Former Prime Minister Julia Gillard has likened the mining tax to the introduction of Medicare, predicting the unpopular minerals policy will make a comeback.
Julia Gillard was Prime Minister when the Mineral Resource Rent Tax was introduced in 2012.
The MRRT only raised $126 million in its first six months, nowhere near the $2 billion forecast for the financial year 2012-23, and generated only $600 000 for the June quarter just passed, again short of the $150 million forecast.
However Gillard says the mining tax, along with the carbon tax would be reintroduced in the future.
She likened the unpopular policies to Gough Whitlam's introduction of Medibank (now Medicare) in the 1970s, ABC reported.
"Medibank completely contested by the conservative side of politics (with) the Liberal Party saying it'll destroy Australia as we know it and no one will ever go and be a doctor again and Bob Hawke needing to bring it back," Gillard said.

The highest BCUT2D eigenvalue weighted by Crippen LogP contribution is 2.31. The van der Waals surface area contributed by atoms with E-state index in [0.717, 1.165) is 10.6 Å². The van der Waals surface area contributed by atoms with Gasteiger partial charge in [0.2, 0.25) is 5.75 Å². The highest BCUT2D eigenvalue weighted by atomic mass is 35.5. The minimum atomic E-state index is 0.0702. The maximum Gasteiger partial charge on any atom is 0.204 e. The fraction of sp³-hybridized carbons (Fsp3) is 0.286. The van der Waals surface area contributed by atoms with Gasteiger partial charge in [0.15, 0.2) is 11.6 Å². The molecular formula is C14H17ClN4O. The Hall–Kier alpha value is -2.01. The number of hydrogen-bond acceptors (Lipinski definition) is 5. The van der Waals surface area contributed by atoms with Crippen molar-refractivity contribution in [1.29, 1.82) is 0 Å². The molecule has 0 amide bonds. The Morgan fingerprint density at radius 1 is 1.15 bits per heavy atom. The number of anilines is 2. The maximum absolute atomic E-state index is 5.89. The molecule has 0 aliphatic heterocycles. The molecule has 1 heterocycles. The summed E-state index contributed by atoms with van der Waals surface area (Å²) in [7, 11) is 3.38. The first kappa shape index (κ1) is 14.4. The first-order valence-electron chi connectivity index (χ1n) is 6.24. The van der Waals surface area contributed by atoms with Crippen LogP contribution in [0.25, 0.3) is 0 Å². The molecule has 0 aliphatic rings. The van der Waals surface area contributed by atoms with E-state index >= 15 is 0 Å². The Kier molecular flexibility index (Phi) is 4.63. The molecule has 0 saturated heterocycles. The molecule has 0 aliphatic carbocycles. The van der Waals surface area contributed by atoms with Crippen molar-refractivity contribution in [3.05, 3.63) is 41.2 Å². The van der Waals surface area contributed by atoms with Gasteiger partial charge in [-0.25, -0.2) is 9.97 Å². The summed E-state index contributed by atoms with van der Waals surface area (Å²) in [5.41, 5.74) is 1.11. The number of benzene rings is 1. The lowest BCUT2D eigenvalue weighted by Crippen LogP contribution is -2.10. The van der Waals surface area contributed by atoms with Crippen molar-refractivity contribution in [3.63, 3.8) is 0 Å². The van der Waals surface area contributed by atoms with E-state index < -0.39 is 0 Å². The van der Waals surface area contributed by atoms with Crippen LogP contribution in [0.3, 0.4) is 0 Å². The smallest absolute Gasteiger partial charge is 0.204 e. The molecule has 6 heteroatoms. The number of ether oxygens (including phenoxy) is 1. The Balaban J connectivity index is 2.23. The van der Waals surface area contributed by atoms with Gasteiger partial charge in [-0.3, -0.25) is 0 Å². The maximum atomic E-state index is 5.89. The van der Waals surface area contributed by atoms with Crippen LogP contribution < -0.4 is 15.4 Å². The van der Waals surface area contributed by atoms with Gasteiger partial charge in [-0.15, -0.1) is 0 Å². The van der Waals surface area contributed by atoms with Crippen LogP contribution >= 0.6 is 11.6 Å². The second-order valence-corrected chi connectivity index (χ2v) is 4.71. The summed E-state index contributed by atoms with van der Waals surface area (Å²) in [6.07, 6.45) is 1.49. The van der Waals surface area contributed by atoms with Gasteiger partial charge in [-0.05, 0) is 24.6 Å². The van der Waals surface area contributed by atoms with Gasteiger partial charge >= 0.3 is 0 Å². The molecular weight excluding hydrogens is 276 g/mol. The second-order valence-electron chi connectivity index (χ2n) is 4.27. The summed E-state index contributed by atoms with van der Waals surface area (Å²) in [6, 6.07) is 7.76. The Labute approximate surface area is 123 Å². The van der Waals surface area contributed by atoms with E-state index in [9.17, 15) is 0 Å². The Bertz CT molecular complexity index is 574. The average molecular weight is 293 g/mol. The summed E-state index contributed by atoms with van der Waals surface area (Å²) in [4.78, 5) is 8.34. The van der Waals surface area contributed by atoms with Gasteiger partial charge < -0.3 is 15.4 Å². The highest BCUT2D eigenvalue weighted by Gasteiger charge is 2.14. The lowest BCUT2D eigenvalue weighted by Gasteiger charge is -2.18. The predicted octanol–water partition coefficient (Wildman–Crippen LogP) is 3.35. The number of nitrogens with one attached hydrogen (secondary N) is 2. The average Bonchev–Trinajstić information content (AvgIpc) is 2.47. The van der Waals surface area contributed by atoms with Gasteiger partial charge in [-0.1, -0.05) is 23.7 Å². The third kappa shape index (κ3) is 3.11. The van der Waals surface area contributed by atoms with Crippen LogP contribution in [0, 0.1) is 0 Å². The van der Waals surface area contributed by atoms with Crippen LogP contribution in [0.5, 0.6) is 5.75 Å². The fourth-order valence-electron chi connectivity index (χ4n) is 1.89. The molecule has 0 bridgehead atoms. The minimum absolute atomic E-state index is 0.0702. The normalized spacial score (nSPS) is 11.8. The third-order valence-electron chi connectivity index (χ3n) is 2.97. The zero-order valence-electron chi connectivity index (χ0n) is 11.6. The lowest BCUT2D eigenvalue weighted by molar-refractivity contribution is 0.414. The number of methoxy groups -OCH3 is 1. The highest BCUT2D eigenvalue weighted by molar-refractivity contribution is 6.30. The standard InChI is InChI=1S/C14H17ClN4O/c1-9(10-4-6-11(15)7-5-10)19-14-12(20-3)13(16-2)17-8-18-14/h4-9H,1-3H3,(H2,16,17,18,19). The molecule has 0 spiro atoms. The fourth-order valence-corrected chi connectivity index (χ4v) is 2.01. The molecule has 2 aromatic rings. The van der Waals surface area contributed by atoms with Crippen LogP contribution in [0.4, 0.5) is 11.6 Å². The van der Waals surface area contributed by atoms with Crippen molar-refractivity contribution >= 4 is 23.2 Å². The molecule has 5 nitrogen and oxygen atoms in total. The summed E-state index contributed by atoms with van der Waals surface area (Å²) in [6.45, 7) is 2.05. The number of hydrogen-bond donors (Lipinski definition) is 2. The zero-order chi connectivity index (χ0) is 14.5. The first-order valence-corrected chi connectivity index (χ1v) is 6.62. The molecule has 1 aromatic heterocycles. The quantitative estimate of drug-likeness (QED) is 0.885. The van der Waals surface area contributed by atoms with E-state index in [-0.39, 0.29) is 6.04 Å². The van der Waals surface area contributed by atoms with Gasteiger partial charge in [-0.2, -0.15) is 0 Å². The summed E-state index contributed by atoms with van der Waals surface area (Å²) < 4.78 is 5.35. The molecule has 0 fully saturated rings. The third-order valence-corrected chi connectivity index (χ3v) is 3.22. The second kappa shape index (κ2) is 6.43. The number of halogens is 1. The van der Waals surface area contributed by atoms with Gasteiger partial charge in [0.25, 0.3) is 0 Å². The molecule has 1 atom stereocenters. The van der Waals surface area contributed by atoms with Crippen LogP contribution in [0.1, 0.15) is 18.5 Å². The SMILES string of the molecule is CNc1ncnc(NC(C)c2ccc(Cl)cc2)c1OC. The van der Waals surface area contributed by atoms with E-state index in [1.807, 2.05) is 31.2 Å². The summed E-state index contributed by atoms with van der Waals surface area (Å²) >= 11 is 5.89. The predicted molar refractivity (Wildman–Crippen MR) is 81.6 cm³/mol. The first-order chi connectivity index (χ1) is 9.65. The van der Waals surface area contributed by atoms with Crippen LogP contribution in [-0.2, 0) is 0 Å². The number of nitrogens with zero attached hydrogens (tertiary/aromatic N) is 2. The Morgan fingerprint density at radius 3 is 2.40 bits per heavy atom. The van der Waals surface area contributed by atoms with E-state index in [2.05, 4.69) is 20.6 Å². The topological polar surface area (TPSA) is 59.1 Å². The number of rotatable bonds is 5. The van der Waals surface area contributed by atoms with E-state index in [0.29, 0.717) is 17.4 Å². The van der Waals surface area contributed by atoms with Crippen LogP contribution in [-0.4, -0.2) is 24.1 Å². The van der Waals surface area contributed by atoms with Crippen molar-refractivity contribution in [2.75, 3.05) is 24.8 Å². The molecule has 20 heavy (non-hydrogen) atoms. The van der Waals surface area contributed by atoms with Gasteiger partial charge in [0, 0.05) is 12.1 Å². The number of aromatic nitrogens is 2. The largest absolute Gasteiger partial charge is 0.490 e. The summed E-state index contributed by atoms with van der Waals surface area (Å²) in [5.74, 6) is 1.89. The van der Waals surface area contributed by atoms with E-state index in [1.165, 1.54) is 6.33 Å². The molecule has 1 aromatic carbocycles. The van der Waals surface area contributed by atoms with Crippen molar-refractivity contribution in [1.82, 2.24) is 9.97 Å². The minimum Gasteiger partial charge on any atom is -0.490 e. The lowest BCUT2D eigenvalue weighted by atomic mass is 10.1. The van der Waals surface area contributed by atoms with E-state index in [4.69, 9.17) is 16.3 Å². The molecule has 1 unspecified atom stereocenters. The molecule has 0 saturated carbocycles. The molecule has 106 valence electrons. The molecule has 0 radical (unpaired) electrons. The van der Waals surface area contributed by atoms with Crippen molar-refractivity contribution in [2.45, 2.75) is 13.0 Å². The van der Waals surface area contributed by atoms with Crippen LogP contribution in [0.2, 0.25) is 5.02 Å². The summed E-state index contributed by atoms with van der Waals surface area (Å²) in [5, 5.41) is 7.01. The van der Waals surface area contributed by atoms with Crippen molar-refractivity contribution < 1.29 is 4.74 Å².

"The Government is finding it very, very hard to try and sweep away our education reforms which are enduring in many respects.
"Yes, they've swept away carbon pricing and the Minerals Resource Rent Tax, but good reforms often take more than one go around and they'll be back."
The Coalition Government has sounded numerous warnings that Labor leader Bill Shorten has plans to reintroduce both taxes.
He said his party would undertake serious consultation with the industry rather than hijack it with a new tax and called for business input, and dispassionate discussion, on any policy developed.